What Can You C?

Richard Moore, Chief of the UK Secret Intelligence Service (MI6) in his first speech since taking up the role of ‘C’, warned that another ‘C’ – China is the ‘single greatest priority’.

Specifically, he warned that China’s intelligence services are conducting large scale espionage operations against the UK and its allies. This includes targeting those working in government, industries or on research of particular interest to the Chinese state. This risk was further highlighted last week by the warning from MI5 which accused a Labour donor of being a suspected Chinese agent targeting MPs.

He warned that China is using social media platforms to facilitate their operations and to attempt to distort public discourse and political decision making across the globe. In addition, China has supplied surveillance technology and tools to restrict internet access to other authoritarian states such as Tanzania and Zambia which it is able to use to further enhance its own artificial intelligence programmes.

In previous Alpha-Bites we have highlighted China’s ‘debt bomb’ and ‘debt trap’ strategy in countries like Sri Lanka where it acquired a port facility close to its rival in the region, India. Mr Moore highlighted that this strategy is ongoing with the latest example being a Chinese bank allegedly taking over Uganda’s international airport and other state assets in lieu of debts owed to Beijing.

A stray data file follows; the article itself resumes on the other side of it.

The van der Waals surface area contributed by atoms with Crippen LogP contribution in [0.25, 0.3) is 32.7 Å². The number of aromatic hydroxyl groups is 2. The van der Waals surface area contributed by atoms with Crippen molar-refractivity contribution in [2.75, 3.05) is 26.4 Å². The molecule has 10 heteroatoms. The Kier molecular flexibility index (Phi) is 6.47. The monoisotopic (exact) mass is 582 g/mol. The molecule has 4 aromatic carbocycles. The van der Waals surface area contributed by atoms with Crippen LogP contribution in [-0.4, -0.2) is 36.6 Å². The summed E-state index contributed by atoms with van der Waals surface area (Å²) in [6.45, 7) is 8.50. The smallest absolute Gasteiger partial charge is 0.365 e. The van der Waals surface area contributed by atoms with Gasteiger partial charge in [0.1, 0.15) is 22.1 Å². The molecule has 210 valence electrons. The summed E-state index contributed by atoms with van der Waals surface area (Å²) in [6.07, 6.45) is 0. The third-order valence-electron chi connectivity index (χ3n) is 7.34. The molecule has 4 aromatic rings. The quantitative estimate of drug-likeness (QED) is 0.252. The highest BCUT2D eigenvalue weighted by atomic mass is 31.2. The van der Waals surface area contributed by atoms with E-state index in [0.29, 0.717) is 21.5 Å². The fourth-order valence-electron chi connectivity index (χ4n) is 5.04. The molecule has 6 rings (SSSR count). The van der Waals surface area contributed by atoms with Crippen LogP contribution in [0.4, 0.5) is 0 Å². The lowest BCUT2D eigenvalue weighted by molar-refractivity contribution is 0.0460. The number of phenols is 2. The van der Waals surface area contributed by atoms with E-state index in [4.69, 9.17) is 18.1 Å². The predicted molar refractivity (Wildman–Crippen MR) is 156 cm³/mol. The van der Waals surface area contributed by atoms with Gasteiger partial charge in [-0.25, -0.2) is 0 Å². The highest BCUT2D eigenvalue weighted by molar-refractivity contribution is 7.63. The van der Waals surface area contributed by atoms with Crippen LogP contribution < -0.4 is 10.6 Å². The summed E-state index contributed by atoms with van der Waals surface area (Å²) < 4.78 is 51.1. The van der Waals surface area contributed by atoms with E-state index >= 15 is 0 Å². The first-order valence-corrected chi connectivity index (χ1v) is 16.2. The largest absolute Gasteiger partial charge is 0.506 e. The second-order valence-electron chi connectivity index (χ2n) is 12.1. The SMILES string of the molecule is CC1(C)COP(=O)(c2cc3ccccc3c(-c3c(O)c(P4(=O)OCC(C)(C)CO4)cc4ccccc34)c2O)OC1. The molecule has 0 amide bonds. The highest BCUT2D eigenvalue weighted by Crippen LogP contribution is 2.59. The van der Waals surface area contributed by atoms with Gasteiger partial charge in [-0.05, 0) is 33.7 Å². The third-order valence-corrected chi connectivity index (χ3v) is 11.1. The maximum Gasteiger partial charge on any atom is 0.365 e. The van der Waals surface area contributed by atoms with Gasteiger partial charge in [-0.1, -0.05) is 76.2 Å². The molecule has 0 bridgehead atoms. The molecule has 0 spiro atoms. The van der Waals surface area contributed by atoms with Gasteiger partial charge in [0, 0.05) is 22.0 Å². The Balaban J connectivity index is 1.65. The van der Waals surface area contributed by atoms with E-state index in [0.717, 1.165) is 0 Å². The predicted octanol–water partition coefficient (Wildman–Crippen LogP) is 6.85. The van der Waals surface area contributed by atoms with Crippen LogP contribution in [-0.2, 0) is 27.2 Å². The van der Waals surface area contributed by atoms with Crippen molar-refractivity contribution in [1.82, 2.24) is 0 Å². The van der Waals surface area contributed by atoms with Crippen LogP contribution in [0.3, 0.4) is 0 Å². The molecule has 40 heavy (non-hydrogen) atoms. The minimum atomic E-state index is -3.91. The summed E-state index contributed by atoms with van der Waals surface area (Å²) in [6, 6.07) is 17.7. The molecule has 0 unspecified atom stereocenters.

He also touched on Taiwan where there is a real risk in the longer-term that China will take military action to re-occupy the country. Beijing believes its own propaganda about Western frailties and underestimates Washington’s resolve. The risk of Chinese mis-calculation through over-confidence is real’.

A challenge for global investors given China is the world’s second largest economy and a key part of global supply chains. In the wake of Covid-19, more European and American companies may seek to re-onshore more of their key components but China will remain important for many businesses both as supplier and customer.

What have we been watching?

What looks like the end of the QE ‘free money’ era continues to course through markets driven by inflation data and comments from the US Federal Reserve (Fed) which has driven up bond yields and discount rates. US December CPI inflation hit a forty-year high of 7% although this had been expected with some investors expecting up to four possible interest hikes in the US in 2022. The futures market is suggesting a 90% chance of a first rate in March.

In the UK, the 5-year gilt yield has moved above 1% for the first time since early 2019. To put that in context, the yield bottomed at just over 0.5% following the Autumn ‘unreliable boyfriend’ incident -or interest rate guidance from Bank of England (BoE) Governor Andrew Bailey. The chances of a 0.25% interest rate increase in March are now 80% according to the futures market. Sterling hit its highest level against the US Dollar since early November and is currently about $1.37.

Compared with the Fed and BoE, the European Central Bank (ECB) appears less concerned by inflationary pressures. ECB Chief Economist Philip Lane said that ‘the data we have make it highly unlikely that the criteria for raising interest rates will be met this year’. Since the first interest rate hike by the BoE in December, Sterling has moved up strongly against the Euro and is now £1/€1.20.